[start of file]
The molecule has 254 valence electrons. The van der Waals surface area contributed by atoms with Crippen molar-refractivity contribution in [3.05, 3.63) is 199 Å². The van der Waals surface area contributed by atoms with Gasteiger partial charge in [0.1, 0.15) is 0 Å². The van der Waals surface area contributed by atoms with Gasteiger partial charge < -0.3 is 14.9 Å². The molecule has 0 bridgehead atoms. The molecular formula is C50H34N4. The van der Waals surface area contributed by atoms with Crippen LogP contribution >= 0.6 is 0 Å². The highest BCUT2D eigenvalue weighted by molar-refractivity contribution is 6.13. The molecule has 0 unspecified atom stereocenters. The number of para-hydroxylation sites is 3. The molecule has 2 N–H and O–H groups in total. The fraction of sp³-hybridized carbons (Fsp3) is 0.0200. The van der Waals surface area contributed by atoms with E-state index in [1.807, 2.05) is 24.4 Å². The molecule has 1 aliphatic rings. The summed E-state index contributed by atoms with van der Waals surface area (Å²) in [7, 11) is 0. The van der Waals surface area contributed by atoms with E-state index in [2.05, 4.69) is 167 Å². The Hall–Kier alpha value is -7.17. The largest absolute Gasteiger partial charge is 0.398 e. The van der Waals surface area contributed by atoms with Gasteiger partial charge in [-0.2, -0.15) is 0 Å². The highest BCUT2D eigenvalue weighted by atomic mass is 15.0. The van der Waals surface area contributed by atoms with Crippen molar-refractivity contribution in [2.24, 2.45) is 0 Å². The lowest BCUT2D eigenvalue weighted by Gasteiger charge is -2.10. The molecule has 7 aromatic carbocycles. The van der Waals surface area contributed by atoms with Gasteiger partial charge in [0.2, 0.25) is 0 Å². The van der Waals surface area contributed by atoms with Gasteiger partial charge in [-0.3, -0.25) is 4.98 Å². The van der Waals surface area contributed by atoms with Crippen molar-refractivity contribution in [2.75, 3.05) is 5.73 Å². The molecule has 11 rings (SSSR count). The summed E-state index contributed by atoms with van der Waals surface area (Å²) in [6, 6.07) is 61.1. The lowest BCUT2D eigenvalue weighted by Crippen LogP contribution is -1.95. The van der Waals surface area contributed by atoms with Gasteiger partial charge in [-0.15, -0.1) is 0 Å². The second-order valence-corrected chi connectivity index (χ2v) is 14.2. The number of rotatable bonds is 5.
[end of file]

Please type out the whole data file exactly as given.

The molecule has 254 valence electrons. The van der Waals surface area contributed by atoms with Crippen molar-refractivity contribution in [3.05, 3.63) is 199 Å². The van der Waals surface area contributed by atoms with Gasteiger partial charge in [0.1, 0.15) is 0 Å². The van der Waals surface area contributed by atoms with Gasteiger partial charge < -0.3 is 14.9 Å². The molecule has 0 bridgehead atoms. The molecular formula is C50H34N4. The van der Waals surface area contributed by atoms with Crippen LogP contribution >= 0.6 is 0 Å². The highest BCUT2D eigenvalue weighted by molar-refractivity contribution is 6.13. The molecule has 0 unspecified atom stereocenters. The number of para-hydroxylation sites is 3. The molecule has 2 N–H and O–H groups in total. The fraction of sp³-hybridized carbons (Fsp3) is 0.0200. The van der Waals surface area contributed by atoms with E-state index in [1.807, 2.05) is 24.4 Å². The molecule has 1 aliphatic rings. The summed E-state index contributed by atoms with van der Waals surface area (Å²) in [7, 11) is 0. The van der Waals surface area contributed by atoms with E-state index in [2.05, 4.69) is 167 Å². The Hall–Kier alpha value is -7.17. The largest absolute Gasteiger partial charge is 0.398 e. The van der Waals surface area contributed by atoms with Gasteiger partial charge in [-0.2, -0.15) is 0 Å². The highest BCUT2D eigenvalue weighted by atomic mass is 15.0. The van der Waals surface area contributed by atoms with Crippen molar-refractivity contribution in [2.24, 2.45) is 0 Å². The lowest BCUT2D eigenvalue weighted by Gasteiger charge is -2.10. The molecule has 7 aromatic carbocycles. The van der Waals surface area contributed by atoms with Gasteiger partial charge in [0.2, 0.25) is 0 Å². The van der Waals surface area contributed by atoms with Gasteiger partial charge in [-0.3, -0.25) is 4.98 Å². The van der Waals surface area contributed by atoms with Crippen molar-refractivity contribution in [2.75, 3.05) is 5.73 Å². The molecule has 11 rings (SSSR count). The summed E-state index contributed by atoms with van der Waals surface area (Å²) in [6, 6.07) is 61.1. The lowest BCUT2D eigenvalue weighted by Crippen LogP contribution is -1.95. The van der Waals surface area contributed by atoms with Gasteiger partial charge in [-0.15, -0.1) is 0 Å². The second-order valence-corrected chi connectivity index (χ2v) is 14.2. The number of rotatable bonds is 5.